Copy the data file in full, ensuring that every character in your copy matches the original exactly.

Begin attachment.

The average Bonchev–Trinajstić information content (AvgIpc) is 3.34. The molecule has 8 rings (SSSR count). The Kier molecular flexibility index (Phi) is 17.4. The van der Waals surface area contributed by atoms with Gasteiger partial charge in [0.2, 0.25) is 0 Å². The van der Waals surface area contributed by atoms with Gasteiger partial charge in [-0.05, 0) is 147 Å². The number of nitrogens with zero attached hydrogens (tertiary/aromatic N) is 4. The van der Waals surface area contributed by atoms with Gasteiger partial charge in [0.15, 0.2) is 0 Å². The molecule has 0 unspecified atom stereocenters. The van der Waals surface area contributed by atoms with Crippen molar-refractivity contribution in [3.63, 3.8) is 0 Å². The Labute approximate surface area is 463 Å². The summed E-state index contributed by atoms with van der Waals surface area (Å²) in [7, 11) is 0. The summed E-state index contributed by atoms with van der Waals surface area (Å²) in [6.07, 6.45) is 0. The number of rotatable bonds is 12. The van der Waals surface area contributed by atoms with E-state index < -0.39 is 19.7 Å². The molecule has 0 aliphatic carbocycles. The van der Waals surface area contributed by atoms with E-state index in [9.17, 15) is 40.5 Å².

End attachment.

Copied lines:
The average Bonchev–Trinajstić information content (AvgIpc) is 3.34. The molecule has 8 rings (SSSR count). The Kier molecular flexibility index (Phi) is 17.4. The van der Waals surface area contributed by atoms with Gasteiger partial charge in [0.2, 0.25) is 0 Å². The van der Waals surface area contributed by atoms with Gasteiger partial charge in [-0.05, 0) is 147 Å². The number of nitrogens with zero attached hydrogens (tertiary/aromatic N) is 4. The van der Waals surface area contributed by atoms with Gasteiger partial charge in [0.15, 0.2) is 0 Å². The molecule has 0 unspecified atom stereocenters. The van der Waals surface area contributed by atoms with Crippen molar-refractivity contribution in [3.63, 3.8) is 0 Å². The Labute approximate surface area is 463 Å². The summed E-state index contributed by atoms with van der Waals surface area (Å²) in [7, 11) is 0. The summed E-state index contributed by atoms with van der Waals surface area (Å²) in [6.07, 6.45) is 0. The number of rotatable bonds is 12. The van der Waals surface area contributed by atoms with E-state index < -0.39 is 19.7 Å². The molecule has 0 aliphatic carbocycles. The van der Waals surface area contributed by atoms with E-state index in [9.17, 15) is 40.5 Å².